Utrecht University students are learning to become sustainable entrepreneurs with a serious game called Solar Tycoon. But are serious games a substitute for real experience?
It all started when Geoscience professors at the University of Utrecht in The Netherlands discovered that their students were missing a link. They were having trouble connecting theory about innovation and sustainable technologies with real life situations on the market. They lacked the practical experience.
This, in part, had to do with the limited number of work experience placements available to students.
So - almost paradoxically - the faculty decided to develop a virtual marketplace to teach students about the realities of selling green technology. Together with a design firm called Digital Dreams, they developed the serious game, Solar Tycoon.
"Students learn to apply the theories they learn in the courses. They learn what it's like to be an entrepreneur and how to tackle competition," says Simona Negro, who coordinates a Summer School Class at Utrecht.
Solar Tycoon is played in teams, with each team playing the role of a sustainable entrepreneur. The goal is to sell solar panels and the team that copes best with changing environments and fluctuating prices wins the game.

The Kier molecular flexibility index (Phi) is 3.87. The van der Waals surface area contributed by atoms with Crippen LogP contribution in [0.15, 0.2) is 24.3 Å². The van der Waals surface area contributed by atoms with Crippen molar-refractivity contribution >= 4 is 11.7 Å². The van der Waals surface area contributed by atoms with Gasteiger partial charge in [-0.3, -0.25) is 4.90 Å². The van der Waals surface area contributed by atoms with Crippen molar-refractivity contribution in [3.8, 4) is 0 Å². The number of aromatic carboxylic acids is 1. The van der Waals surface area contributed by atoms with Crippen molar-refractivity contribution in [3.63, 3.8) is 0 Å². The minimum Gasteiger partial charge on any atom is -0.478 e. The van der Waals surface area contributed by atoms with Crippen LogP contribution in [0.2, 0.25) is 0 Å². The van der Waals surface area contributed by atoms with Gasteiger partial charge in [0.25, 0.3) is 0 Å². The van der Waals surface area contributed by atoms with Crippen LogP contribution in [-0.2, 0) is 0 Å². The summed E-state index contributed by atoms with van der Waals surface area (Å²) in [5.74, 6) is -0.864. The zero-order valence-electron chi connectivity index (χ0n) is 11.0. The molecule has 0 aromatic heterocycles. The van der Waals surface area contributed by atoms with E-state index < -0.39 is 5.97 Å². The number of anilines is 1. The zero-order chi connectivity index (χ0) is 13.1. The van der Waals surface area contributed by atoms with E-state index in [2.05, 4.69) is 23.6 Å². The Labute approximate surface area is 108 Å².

It went through a successful test phase earlier this year and has just been introduced at the Utrecht Summer School, where international students with various educational backgrounds experience what it is like to be an entrepreneur in the fields of innovation and sustainable technologies.
Simona Negro runs the Summer School Class "Innovations for a Sustainable Future."
She says it is important for students to learn more about the practical part of sustainable entrepreneurship.
"They learn what it means to be innovative and how to handle innovation. Because innovation is uncertain, there are a lot of influences from outside and from the environment where you operate."
Negro says the game is set up realistically - the students are challenged with changes that are common in real life.
"Think about changes to government regulations," says Negro. "New subsidies or the removal of subsidies - that really has a lot of influence on entrepreneurs when they set up a business. You have to be very flexible and anticipate on these changes."
Not every student of the Summer School course "Innovations for a Sustainable Future" wants to become an entrepreneur. But after playing Solar Tycoon most have a better understanding of how innovative theories work in practice.
"For students, it is very interesting and exciting to experience that and to cope with changes. We try to explain that with innovation theories, but a theory is more like a model and the best way to learn is if you can apply it and see in practice how it works."
Pradyumn Raju is an engineering student from New Delhi. Raju says he is excited about Solar Tycoon although he does not want to become an entrepreneur when he graduates. But he says the game has introduced him to new possibilities for the future.